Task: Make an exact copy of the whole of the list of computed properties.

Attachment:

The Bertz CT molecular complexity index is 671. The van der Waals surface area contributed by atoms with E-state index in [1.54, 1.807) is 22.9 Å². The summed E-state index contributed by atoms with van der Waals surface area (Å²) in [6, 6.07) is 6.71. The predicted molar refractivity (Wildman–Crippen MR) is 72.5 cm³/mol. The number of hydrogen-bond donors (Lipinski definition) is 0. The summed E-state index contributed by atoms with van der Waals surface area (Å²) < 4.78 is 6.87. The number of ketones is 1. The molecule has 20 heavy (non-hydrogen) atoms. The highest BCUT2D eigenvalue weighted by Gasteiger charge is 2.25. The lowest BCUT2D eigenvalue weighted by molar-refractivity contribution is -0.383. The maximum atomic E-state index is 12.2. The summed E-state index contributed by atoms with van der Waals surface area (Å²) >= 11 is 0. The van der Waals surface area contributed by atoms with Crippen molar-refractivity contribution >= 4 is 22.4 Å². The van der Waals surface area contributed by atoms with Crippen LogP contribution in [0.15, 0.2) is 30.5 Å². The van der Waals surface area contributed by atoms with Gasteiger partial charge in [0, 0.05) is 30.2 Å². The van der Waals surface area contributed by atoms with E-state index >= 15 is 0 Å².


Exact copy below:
The Bertz CT molecular complexity index is 671. The van der Waals surface area contributed by atoms with E-state index in [1.54, 1.807) is 22.9 Å². The summed E-state index contributed by atoms with van der Waals surface area (Å²) in [6, 6.07) is 6.71. The predicted molar refractivity (Wildman–Crippen MR) is 72.5 cm³/mol. The number of hydrogen-bond donors (Lipinski definition) is 0. The summed E-state index contributed by atoms with van der Waals surface area (Å²) < 4.78 is 6.87. The number of ketones is 1. The molecule has 20 heavy (non-hydrogen) atoms. The highest BCUT2D eigenvalue weighted by Gasteiger charge is 2.25. The lowest BCUT2D eigenvalue weighted by molar-refractivity contribution is -0.383. The maximum atomic E-state index is 12.2. The summed E-state index contributed by atoms with van der Waals surface area (Å²) >= 11 is 0. The van der Waals surface area contributed by atoms with Crippen molar-refractivity contribution >= 4 is 22.4 Å². The van der Waals surface area contributed by atoms with Crippen LogP contribution in [0.15, 0.2) is 30.5 Å². The van der Waals surface area contributed by atoms with Gasteiger partial charge in [0, 0.05) is 30.2 Å². The van der Waals surface area contributed by atoms with E-state index >= 15 is 0 Å².